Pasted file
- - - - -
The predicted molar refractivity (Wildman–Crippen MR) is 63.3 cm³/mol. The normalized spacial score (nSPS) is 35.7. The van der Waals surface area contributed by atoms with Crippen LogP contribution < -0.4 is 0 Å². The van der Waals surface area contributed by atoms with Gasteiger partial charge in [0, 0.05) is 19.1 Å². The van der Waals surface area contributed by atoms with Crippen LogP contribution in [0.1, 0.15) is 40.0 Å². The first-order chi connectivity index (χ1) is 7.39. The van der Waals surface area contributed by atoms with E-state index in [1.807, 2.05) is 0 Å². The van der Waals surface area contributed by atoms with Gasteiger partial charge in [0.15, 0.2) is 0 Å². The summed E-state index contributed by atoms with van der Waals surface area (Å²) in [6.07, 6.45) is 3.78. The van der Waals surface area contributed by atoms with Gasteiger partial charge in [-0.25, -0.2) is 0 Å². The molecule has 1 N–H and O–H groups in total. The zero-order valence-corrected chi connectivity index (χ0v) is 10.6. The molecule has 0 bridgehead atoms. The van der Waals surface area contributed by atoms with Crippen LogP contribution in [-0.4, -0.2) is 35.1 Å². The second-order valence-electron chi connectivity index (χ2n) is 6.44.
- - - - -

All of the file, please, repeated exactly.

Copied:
The predicted molar refractivity (Wildman–Crippen MR) is 63.3 cm³/mol. The normalized spacial score (nSPS) is 35.7. The van der Waals surface area contributed by atoms with Crippen LogP contribution < -0.4 is 0 Å². The van der Waals surface area contributed by atoms with Gasteiger partial charge in [0, 0.05) is 19.1 Å². The van der Waals surface area contributed by atoms with Crippen LogP contribution in [0.1, 0.15) is 40.0 Å². The first-order chi connectivity index (χ1) is 7.39. The van der Waals surface area contributed by atoms with E-state index in [1.807, 2.05) is 0 Å². The van der Waals surface area contributed by atoms with Gasteiger partial charge in [0.15, 0.2) is 0 Å². The summed E-state index contributed by atoms with van der Waals surface area (Å²) in [6.07, 6.45) is 3.78. The van der Waals surface area contributed by atoms with Gasteiger partial charge in [-0.25, -0.2) is 0 Å². The molecule has 1 N–H and O–H groups in total. The zero-order valence-corrected chi connectivity index (χ0v) is 10.6. The molecule has 0 bridgehead atoms. The van der Waals surface area contributed by atoms with Crippen LogP contribution in [-0.4, -0.2) is 35.1 Å². The second-order valence-electron chi connectivity index (χ2n) is 6.44.